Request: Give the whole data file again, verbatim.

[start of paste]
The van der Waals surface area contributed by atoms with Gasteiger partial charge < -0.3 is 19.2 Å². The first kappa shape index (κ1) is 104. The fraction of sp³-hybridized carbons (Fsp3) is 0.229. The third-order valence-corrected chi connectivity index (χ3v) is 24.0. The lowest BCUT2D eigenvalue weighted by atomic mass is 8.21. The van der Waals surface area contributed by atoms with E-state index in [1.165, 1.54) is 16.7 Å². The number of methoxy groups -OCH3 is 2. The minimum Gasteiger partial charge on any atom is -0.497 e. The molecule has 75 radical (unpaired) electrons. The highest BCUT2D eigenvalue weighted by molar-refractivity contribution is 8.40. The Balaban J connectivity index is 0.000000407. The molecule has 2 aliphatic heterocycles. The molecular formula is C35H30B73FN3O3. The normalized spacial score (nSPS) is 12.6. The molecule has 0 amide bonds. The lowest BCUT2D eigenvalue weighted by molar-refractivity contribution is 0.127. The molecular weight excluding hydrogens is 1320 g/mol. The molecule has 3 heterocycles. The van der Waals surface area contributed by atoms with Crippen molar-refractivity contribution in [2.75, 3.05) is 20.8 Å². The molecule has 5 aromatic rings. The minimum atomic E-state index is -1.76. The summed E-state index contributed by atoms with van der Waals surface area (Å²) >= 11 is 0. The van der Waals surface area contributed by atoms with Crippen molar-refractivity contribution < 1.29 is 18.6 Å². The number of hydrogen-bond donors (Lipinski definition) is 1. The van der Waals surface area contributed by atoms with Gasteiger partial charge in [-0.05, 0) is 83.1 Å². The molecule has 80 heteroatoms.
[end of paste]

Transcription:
The van der Waals surface area contributed by atoms with Gasteiger partial charge < -0.3 is 19.2 Å². The first kappa shape index (κ1) is 104. The fraction of sp³-hybridized carbons (Fsp3) is 0.229. The third-order valence-corrected chi connectivity index (χ3v) is 24.0. The lowest BCUT2D eigenvalue weighted by atomic mass is 8.21. The van der Waals surface area contributed by atoms with E-state index in [1.165, 1.54) is 16.7 Å². The number of methoxy groups -OCH3 is 2. The minimum Gasteiger partial charge on any atom is -0.497 e. The molecule has 75 radical (unpaired) electrons. The highest BCUT2D eigenvalue weighted by molar-refractivity contribution is 8.40. The Balaban J connectivity index is 0.000000407. The molecule has 2 aliphatic heterocycles. The molecular formula is C35H30B73FN3O3. The normalized spacial score (nSPS) is 12.6. The molecule has 0 amide bonds. The lowest BCUT2D eigenvalue weighted by molar-refractivity contribution is 0.127. The molecular weight excluding hydrogens is 1320 g/mol. The molecule has 3 heterocycles. The van der Waals surface area contributed by atoms with Crippen molar-refractivity contribution in [2.75, 3.05) is 20.8 Å². The molecule has 5 aromatic rings. The minimum atomic E-state index is -1.76. The summed E-state index contributed by atoms with van der Waals surface area (Å²) >= 11 is 0. The van der Waals surface area contributed by atoms with Crippen molar-refractivity contribution < 1.29 is 18.6 Å². The number of hydrogen-bond donors (Lipinski definition) is 1. The van der Waals surface area contributed by atoms with Gasteiger partial charge in [-0.05, 0) is 83.1 Å². The molecule has 80 heteroatoms.